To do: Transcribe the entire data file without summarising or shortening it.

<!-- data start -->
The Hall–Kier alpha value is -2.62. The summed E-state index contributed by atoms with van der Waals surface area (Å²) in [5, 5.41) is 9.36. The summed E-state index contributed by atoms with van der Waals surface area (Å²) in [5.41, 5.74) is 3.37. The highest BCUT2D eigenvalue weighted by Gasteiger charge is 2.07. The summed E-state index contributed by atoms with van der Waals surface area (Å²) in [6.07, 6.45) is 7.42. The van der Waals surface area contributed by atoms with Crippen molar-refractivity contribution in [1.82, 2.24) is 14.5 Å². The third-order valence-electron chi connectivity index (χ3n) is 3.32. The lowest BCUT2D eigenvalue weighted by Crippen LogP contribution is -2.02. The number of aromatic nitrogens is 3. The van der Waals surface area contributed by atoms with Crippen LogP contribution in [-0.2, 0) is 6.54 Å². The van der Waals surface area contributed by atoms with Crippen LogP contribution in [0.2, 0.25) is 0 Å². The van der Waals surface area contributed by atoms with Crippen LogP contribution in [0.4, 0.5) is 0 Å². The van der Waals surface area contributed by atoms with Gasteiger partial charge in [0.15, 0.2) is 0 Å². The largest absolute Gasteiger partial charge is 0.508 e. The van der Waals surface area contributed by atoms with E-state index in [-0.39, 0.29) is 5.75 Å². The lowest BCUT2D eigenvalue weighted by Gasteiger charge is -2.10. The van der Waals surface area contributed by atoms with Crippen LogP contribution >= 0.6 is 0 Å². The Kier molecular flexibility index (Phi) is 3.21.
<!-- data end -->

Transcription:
The Hall–Kier alpha value is -2.62. The summed E-state index contributed by atoms with van der Waals surface area (Å²) in [5, 5.41) is 9.36. The summed E-state index contributed by atoms with van der Waals surface area (Å²) in [5.41, 5.74) is 3.37. The highest BCUT2D eigenvalue weighted by Gasteiger charge is 2.07. The summed E-state index contributed by atoms with van der Waals surface area (Å²) in [6.07, 6.45) is 7.42. The van der Waals surface area contributed by atoms with Crippen molar-refractivity contribution in [1.82, 2.24) is 14.5 Å². The third-order valence-electron chi connectivity index (χ3n) is 3.32. The lowest BCUT2D eigenvalue weighted by Crippen LogP contribution is -2.02. The number of aromatic nitrogens is 3. The van der Waals surface area contributed by atoms with Crippen LogP contribution in [-0.2, 0) is 6.54 Å². The van der Waals surface area contributed by atoms with Crippen LogP contribution in [0.2, 0.25) is 0 Å². The van der Waals surface area contributed by atoms with Crippen LogP contribution in [0.4, 0.5) is 0 Å². The van der Waals surface area contributed by atoms with Gasteiger partial charge in [0.15, 0.2) is 0 Å². The largest absolute Gasteiger partial charge is 0.508 e. The van der Waals surface area contributed by atoms with E-state index in [-0.39, 0.29) is 5.75 Å². The lowest BCUT2D eigenvalue weighted by Gasteiger charge is -2.10. The van der Waals surface area contributed by atoms with Crippen LogP contribution >= 0.6 is 0 Å². The Kier molecular flexibility index (Phi) is 3.21.